(Reuters) - Juul Labs Inc said on Tuesday its finance and marketing heads will step down, as new chief executive officer revamps top management in a bid to rebuild the e-cigarette maker’s public image amid intense scrutiny from regulators and lawmakers.
The company will also cut 10% to 15% of its workforce by the end of the year as part of a broad reorganization under CEO K.C. Crosthwaite, a former executive at major shareholder Altria (MO.N).
Juul, by far the most popular e-cigarette maker in the United States, has been rocked by concerns over the strong appeal of its nicotine products among teenagers.
The departures of Chief Financial Officer Tim Danaher and Chief Marketing Officer Craig Brommers come just weeks after Juul suspended advertising in the United States.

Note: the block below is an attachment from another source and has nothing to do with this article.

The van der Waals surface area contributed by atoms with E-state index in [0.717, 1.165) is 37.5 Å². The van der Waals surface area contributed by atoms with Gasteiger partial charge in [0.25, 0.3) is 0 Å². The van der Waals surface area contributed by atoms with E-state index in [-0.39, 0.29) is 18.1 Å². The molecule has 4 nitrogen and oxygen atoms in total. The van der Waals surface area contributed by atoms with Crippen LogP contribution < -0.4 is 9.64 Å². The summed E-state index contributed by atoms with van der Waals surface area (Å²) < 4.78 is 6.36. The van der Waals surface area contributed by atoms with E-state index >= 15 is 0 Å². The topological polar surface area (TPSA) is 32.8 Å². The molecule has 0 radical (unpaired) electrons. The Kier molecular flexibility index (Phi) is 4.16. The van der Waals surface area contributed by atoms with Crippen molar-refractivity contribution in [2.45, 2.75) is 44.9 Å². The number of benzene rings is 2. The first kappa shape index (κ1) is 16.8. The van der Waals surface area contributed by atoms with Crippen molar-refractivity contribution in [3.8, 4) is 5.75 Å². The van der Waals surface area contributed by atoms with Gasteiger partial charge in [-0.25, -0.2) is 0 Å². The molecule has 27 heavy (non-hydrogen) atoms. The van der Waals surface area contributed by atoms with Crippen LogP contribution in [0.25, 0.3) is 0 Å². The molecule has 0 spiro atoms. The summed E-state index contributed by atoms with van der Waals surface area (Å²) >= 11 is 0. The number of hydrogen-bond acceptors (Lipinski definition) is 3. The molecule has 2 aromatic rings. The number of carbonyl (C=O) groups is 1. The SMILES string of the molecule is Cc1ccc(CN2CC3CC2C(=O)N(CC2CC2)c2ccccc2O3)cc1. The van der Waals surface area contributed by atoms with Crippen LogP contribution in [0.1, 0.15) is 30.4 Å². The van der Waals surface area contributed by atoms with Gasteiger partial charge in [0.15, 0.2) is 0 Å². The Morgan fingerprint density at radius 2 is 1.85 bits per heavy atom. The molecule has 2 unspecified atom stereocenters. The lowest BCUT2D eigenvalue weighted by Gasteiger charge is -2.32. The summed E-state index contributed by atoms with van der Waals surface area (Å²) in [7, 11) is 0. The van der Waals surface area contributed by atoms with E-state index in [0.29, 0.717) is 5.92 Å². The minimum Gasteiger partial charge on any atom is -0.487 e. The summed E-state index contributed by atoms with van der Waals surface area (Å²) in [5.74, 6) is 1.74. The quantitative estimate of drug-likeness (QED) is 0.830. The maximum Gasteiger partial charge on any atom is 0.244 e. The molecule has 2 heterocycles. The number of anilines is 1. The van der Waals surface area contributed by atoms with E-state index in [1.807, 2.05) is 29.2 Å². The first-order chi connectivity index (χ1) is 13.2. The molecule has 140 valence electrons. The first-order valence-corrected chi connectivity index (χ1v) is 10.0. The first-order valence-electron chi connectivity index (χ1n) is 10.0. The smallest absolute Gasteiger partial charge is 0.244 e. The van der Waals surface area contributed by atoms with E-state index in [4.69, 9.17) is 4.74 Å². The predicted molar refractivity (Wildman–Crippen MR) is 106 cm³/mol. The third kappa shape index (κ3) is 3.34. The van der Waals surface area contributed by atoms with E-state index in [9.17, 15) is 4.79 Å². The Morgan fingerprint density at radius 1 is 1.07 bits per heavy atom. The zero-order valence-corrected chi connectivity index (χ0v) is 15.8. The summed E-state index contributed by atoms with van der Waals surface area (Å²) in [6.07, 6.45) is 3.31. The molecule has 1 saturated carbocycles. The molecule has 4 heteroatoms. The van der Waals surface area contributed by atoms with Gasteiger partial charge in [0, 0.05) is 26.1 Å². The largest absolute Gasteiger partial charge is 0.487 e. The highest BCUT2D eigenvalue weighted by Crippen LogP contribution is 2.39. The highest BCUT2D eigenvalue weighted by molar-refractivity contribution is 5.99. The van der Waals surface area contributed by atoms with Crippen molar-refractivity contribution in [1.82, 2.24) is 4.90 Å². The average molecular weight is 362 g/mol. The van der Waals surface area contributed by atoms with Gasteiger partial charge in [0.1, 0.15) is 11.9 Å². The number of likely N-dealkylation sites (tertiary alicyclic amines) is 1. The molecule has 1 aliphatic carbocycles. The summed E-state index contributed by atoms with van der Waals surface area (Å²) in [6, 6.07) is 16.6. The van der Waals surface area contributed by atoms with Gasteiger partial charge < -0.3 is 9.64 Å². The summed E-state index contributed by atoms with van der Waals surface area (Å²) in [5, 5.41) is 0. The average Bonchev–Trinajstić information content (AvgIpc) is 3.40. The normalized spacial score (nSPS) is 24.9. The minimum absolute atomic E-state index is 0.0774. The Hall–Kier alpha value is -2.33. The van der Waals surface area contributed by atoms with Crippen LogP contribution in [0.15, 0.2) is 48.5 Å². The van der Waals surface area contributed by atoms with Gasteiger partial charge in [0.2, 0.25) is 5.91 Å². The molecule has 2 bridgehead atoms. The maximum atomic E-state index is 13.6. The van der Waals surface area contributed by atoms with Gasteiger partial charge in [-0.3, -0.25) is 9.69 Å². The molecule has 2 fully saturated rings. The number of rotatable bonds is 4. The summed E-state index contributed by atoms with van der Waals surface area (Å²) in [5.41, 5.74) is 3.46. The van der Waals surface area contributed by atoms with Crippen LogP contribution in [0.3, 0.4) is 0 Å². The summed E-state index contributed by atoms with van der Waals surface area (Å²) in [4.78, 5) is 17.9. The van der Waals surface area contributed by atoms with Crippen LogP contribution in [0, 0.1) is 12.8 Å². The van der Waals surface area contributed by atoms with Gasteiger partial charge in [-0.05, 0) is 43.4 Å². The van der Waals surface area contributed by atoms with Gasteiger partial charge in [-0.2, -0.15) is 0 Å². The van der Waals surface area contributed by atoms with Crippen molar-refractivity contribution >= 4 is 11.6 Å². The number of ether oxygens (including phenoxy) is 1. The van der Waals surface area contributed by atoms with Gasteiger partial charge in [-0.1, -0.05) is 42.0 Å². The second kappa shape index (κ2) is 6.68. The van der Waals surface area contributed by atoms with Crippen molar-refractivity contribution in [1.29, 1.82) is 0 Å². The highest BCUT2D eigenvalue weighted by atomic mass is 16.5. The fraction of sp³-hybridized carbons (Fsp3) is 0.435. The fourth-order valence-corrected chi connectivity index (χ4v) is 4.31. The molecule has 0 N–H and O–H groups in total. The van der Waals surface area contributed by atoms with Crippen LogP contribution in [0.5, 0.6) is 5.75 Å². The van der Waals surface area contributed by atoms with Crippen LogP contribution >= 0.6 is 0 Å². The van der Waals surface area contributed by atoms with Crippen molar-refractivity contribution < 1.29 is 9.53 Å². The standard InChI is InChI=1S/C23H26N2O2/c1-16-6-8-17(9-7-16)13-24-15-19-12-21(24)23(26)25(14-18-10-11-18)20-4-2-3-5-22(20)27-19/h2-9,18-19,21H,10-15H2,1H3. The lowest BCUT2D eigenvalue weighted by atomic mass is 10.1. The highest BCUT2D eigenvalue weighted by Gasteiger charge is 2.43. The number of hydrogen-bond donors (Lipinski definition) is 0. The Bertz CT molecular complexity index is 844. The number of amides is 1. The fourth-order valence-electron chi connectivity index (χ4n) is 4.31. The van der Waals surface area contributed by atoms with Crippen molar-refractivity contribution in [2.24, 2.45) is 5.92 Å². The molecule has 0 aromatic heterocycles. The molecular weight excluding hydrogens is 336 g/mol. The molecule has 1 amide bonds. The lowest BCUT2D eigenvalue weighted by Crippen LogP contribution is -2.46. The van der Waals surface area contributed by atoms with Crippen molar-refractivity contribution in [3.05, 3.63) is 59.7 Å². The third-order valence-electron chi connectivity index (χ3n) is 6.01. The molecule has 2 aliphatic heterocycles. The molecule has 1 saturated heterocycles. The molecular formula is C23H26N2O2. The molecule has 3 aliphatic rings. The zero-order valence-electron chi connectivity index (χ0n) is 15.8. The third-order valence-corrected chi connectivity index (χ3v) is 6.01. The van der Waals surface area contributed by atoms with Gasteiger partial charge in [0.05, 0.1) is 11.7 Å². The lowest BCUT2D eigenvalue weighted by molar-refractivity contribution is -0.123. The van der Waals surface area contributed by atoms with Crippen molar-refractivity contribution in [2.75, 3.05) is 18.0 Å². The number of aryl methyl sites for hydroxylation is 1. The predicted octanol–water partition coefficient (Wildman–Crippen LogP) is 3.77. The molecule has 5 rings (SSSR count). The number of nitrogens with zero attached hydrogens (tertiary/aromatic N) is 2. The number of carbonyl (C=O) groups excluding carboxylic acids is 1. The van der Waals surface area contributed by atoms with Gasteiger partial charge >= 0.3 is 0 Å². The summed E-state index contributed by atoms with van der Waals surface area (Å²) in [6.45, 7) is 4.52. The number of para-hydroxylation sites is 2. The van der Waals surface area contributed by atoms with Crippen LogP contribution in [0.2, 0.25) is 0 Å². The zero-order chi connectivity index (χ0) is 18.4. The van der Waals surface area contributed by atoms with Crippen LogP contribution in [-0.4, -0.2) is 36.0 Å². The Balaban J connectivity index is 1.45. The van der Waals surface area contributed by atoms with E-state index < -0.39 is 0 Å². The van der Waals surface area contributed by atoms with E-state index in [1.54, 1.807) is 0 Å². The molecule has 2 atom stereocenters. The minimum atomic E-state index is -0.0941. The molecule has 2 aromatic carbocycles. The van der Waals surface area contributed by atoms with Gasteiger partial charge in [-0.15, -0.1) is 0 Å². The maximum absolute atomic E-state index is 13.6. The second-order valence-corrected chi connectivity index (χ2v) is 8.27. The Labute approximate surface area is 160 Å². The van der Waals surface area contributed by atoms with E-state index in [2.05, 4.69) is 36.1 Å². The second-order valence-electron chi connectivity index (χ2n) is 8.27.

The company’s colorful advertisements have been slammed by regulators, lawmakers and state attorneys general over their part in the sky-rocketing use of e-cigarettes among teenagers.
Danaher, who has been CFO for five years, will be replaced by insider Guy Cartwright, while the role of marketing chief will be terminated, a company spokesman said.
Chief Administrative Officer Ashley Gould and product development executive David Foster are also leaving, he added.
Crosthwaite replaced Kevin Burns last month, taking the top job as merger talks between Altria and Philip Morris (PM.N) collapsed.
The U.S. Food and Drug Administration in September warned Juul that it was misleading consumers by marketing its USB resembling e-cigarettes as safer than cigarettes, and requested additional information on its nicotine blend.
Soon after, the Trump administration announced plans to ban all flavored e-cigarette products, citing the alarming growth in teenage use.
Crosthwaite has said Juul will refrain from lobbying the Trump administration on the proposed flavor ban.
Reporting by Uday Sampath in Bengaluru; Editing by Shailesh Kuber